Humility and Charity
Today’s first reading recalls Elijah‘s encounter with a poor widow. Despite her desperate poverty, she agrees to share the little she has with a prophet. Elijah tells her not to be afraid, promising her jar of flour will not go empty and her oil jug will not run dry. The Lord tells us to keep the faith forever, secures justice for the oppressed, gives food to the hungry. The Lord sets captives free.
In the second reading today, the writer of Hebrews continues his teaching to the Jewish converts and to us about the eternal priesthood of Christ as the completion of the priesthood originating with Moses and Aaron. In the sacrifice of his life, Christ has won salvation for those who have died; he will return at the end of time to gather the surviving faithful for God’s dwelling place.
The controversial tone we find in today’s Gospel, reflects the situation of the primitive Christian community already separated from official Judaism. Jesus wants to warn his followers concerning some religious attitudes. Some believers relentlessly seek the esteem of others. The esteem of others as the scribes do. They thought they knew the Sacred Scripture very well but, exhibited no proof of the power of the word of God to change them. Additionally, in the celebrations of their religious ceremonies, where the soul finds itself totally naked before God, we find customs which contradict the true attitudes of humility and love in the presence of God.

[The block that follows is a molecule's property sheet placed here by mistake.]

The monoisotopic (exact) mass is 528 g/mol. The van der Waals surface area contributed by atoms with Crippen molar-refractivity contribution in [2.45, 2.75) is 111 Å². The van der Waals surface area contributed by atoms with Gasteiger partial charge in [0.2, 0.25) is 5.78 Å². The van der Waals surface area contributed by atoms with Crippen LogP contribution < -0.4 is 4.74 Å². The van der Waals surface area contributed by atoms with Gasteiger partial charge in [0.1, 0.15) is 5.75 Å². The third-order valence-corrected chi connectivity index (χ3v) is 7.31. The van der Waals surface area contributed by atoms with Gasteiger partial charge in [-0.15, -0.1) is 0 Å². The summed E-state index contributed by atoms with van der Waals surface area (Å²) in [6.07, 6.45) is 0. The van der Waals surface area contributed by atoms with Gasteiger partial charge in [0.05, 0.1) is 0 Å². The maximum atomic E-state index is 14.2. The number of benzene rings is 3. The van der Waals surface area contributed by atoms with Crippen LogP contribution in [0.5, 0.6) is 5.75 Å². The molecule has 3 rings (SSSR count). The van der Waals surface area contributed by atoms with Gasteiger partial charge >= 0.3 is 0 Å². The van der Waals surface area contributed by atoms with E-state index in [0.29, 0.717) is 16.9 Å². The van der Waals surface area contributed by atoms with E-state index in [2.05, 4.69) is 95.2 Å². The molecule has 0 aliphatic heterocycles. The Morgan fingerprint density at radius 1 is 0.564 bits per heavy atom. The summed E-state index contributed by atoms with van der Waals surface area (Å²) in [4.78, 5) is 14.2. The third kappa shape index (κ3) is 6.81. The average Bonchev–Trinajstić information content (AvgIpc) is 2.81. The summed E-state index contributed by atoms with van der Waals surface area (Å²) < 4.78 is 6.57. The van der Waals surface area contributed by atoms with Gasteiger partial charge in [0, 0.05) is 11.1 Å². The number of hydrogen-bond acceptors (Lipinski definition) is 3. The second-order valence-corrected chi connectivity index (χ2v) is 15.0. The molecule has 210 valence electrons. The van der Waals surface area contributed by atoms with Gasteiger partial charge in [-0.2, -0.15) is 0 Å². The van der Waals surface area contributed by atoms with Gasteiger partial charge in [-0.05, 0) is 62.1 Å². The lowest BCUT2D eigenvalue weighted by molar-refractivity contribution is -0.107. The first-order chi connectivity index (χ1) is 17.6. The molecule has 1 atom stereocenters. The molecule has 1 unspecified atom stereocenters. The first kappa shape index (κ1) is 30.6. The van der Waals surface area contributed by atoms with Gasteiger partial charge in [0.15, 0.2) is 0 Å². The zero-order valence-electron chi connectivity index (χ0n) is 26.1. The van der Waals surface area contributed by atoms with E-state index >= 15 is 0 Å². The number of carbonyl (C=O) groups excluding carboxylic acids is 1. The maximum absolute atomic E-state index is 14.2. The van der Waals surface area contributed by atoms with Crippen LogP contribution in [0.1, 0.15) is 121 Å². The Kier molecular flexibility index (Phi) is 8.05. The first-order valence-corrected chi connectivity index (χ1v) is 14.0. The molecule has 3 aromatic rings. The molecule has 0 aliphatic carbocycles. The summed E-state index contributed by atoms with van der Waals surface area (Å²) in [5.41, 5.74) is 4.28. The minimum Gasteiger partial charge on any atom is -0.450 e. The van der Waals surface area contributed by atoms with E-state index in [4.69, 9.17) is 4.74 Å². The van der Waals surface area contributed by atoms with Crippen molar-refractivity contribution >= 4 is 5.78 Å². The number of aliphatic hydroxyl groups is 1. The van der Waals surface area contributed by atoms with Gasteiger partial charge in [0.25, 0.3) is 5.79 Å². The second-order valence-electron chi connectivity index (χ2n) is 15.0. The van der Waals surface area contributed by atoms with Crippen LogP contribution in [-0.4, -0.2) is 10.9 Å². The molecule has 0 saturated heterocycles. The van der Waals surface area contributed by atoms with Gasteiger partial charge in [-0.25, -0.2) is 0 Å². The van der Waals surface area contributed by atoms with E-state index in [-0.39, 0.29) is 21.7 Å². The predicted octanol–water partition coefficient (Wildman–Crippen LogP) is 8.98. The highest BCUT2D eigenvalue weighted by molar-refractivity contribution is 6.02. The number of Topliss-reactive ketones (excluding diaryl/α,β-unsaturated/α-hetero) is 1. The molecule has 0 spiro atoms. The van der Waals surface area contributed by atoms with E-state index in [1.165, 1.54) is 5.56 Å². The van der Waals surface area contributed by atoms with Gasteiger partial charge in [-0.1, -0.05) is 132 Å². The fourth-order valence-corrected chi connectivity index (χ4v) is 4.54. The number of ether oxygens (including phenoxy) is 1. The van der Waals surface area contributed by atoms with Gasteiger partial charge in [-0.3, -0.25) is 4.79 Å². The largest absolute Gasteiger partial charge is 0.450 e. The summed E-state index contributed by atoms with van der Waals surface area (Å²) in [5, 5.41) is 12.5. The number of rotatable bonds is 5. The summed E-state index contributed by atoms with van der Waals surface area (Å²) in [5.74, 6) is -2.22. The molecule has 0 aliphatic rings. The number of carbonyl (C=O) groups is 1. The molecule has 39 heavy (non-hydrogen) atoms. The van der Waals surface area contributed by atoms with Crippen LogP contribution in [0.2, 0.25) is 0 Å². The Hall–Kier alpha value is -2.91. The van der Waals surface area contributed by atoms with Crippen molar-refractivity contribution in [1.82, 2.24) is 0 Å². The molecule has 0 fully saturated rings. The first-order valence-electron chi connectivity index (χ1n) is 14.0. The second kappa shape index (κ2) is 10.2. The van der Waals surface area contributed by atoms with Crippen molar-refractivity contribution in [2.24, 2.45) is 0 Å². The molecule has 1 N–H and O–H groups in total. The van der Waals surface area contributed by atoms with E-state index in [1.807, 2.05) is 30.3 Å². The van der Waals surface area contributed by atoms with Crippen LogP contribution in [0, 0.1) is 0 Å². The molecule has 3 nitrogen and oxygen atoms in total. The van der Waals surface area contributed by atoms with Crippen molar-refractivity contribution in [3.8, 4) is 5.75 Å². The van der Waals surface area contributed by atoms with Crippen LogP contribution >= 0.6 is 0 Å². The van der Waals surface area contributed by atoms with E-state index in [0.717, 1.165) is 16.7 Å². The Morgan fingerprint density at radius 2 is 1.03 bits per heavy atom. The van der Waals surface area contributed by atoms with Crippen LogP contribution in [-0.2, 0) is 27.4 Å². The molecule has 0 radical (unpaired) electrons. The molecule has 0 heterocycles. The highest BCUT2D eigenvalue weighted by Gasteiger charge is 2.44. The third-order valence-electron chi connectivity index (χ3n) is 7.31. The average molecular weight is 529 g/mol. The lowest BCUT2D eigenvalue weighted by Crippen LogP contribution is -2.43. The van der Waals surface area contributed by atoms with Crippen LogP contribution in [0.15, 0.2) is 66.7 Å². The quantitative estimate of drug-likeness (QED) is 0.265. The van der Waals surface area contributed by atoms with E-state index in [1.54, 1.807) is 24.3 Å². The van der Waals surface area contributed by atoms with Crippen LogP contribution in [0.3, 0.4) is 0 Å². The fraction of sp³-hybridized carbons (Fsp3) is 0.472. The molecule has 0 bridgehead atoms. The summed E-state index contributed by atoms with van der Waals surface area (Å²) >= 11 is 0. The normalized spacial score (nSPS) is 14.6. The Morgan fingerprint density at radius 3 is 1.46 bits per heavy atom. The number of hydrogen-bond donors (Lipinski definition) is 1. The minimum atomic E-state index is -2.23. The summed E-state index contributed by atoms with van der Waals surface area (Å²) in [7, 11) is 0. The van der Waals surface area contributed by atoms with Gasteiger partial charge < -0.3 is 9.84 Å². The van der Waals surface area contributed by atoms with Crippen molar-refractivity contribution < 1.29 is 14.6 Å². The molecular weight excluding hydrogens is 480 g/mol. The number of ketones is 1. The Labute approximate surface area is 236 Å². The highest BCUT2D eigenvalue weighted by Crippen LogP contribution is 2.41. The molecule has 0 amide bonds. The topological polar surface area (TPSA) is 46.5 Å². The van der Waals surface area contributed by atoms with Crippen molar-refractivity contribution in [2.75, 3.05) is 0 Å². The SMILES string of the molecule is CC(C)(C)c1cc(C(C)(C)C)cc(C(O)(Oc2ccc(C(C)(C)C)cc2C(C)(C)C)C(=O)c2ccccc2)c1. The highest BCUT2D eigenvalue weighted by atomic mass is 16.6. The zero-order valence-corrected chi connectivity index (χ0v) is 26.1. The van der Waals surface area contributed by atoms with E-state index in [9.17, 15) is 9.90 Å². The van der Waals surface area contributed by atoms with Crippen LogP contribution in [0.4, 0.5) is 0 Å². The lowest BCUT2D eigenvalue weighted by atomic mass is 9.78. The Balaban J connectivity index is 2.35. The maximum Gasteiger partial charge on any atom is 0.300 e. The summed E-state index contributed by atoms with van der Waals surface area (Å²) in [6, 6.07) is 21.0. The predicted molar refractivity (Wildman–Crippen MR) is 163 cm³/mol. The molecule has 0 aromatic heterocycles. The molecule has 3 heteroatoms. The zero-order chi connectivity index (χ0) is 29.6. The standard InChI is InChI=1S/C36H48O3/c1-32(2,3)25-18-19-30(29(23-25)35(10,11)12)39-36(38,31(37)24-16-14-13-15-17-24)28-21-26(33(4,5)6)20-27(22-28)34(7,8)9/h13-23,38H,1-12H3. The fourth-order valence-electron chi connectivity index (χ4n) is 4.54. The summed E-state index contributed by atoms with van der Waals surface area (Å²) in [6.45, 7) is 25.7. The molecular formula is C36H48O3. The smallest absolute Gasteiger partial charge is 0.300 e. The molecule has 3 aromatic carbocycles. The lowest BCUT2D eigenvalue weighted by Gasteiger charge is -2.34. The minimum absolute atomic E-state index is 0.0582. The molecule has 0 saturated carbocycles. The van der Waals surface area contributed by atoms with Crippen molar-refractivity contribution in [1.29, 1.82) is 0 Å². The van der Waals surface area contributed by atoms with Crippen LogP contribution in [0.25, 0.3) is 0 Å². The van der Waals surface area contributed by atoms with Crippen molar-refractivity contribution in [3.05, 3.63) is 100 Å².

To desire the esteem of others in and of our self is not a sin, neither is it bad or unhealthy. On the contrary, it is normal. But if our actions are based on the impulse alone, we are, so to speak, throwing away our lives. A simple gesture that is moved by humility and love an attitude which pleases God. The attitude of the widow in the Gospel, which reflects a love and trust in God in all of the challenges that came her way.
The majority would advise the widow to keep her few coins to herself. When others suffer hardships and lack the basics for a decent life, we are all obligated to go to their aid, especially if there is a lack of food, housing, clothing, simple justice, and yet, at times, we may try to avoid even knowing about these stories, because being aware would just ruin our personal peace of mind.
Few of us believers trust God totally and implicitly as does the widow in the Gospel. It is for that very reason that Jesus praises that poor widow seemingly with pure Joy, without a husband, nor a brother, and no children to defend her.
God alone, in her heart, is able to come to her rescue, only He is her redeemer. God is never impressed by the size of our offering but by the generosity of our heart when it comes to the needs of the poorest. And God looks with greater love for those who offer their help, time and treasure when it is offered with humility and charity without any expectation of a reward.